Real estates prices have been plunging in China’s Hainan Province, despite the bright future of the island as a “tourism free trade zone.” In May, real estate sales were down 41 percent compared to last year, and down 14 percent compared to April of this year. Real estate agents are understandably frustrated as they have long capitalized on the province’s popularity as a domestic Chinese beach resort to drive sales, with prices increasing at breakneck speeds. An announcement that the province would be further promoting tourism should have only contributed to the growth of prices, but state intervention has firmly halted this growth and now prices are in sharp decline. Some agents have opted to leave the island to pursue more lucrative markets.
Despite the province’s new status as a tourism free trade zone, prices for real estate plunged 41 percent in May YoY
The reason for the lack of pressure on real estate prices has been the new regulations introduced within Hainan to restrict real estate sales. Non-residents can no longer simply walk in and purchase real estate. Instead, they have to demonstrate that they are willing to make a real commitment to the province instead of merely participating in real estate speculation.
This “commitment” has taken the form of contributions to a local security fund, but the duration of the contributions before an individual is eligible to purchase property varies. In many areas, an individual must contribute to the fund for at least two years, in the provinces two primary urban areas of Haikou and Sanya this extends to five years, and in some areas non-residents are wholly banned from owning property.
While this is undoubtedly frustrating for real estate agents and non-resident buyers looking for a lucrative investment or vacation property, it’s certainly better for residents of all income levels. It’s also good news for the development of the tourism industry, at least to an extent. It should help keep the cost of accommodation lower and make the island more accessible for middle-class Chinese tourists and the international tourists China is looking to attract as well.
State policies keeping the prices of Hainan real estate relatively low should allow residents to continue to benefit from tourism, or at least not be pushed out of areas by investors looking to cash in on yet another tourism boom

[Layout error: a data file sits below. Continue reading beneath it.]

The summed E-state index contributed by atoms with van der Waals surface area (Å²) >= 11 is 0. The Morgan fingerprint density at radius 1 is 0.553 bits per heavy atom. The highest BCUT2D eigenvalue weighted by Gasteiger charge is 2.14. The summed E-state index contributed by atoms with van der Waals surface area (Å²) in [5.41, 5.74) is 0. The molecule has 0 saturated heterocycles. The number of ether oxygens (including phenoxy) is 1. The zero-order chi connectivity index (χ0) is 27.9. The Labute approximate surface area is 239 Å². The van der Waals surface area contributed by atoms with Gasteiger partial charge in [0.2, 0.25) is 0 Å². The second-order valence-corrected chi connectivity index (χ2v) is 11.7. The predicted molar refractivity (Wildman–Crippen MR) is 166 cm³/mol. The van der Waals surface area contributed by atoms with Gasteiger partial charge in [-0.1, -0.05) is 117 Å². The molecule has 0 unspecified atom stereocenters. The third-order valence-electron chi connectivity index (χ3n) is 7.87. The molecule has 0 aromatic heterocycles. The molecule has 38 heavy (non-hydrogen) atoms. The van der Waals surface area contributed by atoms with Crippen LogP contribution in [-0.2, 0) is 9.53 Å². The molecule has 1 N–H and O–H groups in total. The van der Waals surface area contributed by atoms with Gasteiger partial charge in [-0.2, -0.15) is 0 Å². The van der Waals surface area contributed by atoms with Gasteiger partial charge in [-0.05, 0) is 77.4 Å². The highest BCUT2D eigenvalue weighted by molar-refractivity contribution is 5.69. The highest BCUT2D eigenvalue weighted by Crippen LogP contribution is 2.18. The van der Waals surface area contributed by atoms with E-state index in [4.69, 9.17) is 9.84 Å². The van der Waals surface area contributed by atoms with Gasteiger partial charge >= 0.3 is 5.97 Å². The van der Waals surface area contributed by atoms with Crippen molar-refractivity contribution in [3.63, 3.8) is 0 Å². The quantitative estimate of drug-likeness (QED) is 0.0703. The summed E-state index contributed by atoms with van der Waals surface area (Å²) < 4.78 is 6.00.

For Hainan residents that rent the property their businesses (tourist-oriented or otherwise) operate on, it should help keep rent more stable and reduce the chances that these business-owners will be priced out of areas. Prices have been on an unimpeded ascent since with the growth of domestic Chinese tourism. It also increases the chances that locals with businesses that cater to tourists will have a greater opportunity to continue to benefit from the already sizable number of tourists, along with any potential growth.
Of course, there are downsides. By keeping Hainan relatively affordable for middle-class Chinese tourists, the overall volume of travelers will inevitably increase. The thrust of the new free trade zone seems to be promoting Hainan as a luxury destination for both wealthy Chinese and international travelers alike. Keeping real estate prices relatively low will only make the soon-to-be higher profile Hainan Island an even more alluring tourist destination for non-luxury travelers. Economically, it sounds like a win-win.
However, the province is still quite small at 13,700 square miles, a bit bigger than the state of Maryland, with a relatively population of 9.2 million. Moreover, much of the island covered by mountains. The small, populous island already attracts a massive number of tourists. In 2016, Hainan reportedly received 60 million tourists, and the new free trade zone will only increase this number. Even higher growth could put some severe strain on the island’s environment, whose cleaner air has been a significant draw for domestic tourists.